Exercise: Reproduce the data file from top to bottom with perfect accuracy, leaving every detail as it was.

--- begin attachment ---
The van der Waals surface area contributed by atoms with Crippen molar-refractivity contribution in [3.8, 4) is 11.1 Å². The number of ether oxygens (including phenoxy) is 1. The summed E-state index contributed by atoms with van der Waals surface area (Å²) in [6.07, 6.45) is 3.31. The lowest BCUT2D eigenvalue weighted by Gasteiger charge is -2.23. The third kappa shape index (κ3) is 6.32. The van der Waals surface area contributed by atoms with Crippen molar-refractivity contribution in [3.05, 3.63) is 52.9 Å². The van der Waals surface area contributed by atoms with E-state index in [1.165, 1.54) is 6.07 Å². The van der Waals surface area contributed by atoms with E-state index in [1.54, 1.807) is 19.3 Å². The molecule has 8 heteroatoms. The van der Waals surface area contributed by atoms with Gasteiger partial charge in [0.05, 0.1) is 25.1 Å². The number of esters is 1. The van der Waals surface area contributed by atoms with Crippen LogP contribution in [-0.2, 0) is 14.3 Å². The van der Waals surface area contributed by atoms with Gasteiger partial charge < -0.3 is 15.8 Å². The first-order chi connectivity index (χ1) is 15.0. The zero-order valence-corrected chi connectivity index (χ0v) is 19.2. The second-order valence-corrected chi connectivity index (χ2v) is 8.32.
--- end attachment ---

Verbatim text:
The van der Waals surface area contributed by atoms with Crippen molar-refractivity contribution in [3.8, 4) is 11.1 Å². The number of ether oxygens (including phenoxy) is 1. The summed E-state index contributed by atoms with van der Waals surface area (Å²) in [6.07, 6.45) is 3.31. The lowest BCUT2D eigenvalue weighted by Gasteiger charge is -2.23. The third kappa shape index (κ3) is 6.32. The van der Waals surface area contributed by atoms with Crippen molar-refractivity contribution in [3.05, 3.63) is 52.9 Å². The van der Waals surface area contributed by atoms with E-state index in [1.165, 1.54) is 6.07 Å². The van der Waals surface area contributed by atoms with E-state index in [1.54, 1.807) is 19.3 Å². The molecule has 8 heteroatoms. The van der Waals surface area contributed by atoms with Gasteiger partial charge in [0.05, 0.1) is 25.1 Å². The number of esters is 1. The van der Waals surface area contributed by atoms with Crippen LogP contribution in [-0.2, 0) is 14.3 Å². The van der Waals surface area contributed by atoms with Gasteiger partial charge < -0.3 is 15.8 Å². The first-order chi connectivity index (χ1) is 15.0. The zero-order valence-corrected chi connectivity index (χ0v) is 19.2. The second-order valence-corrected chi connectivity index (χ2v) is 8.32.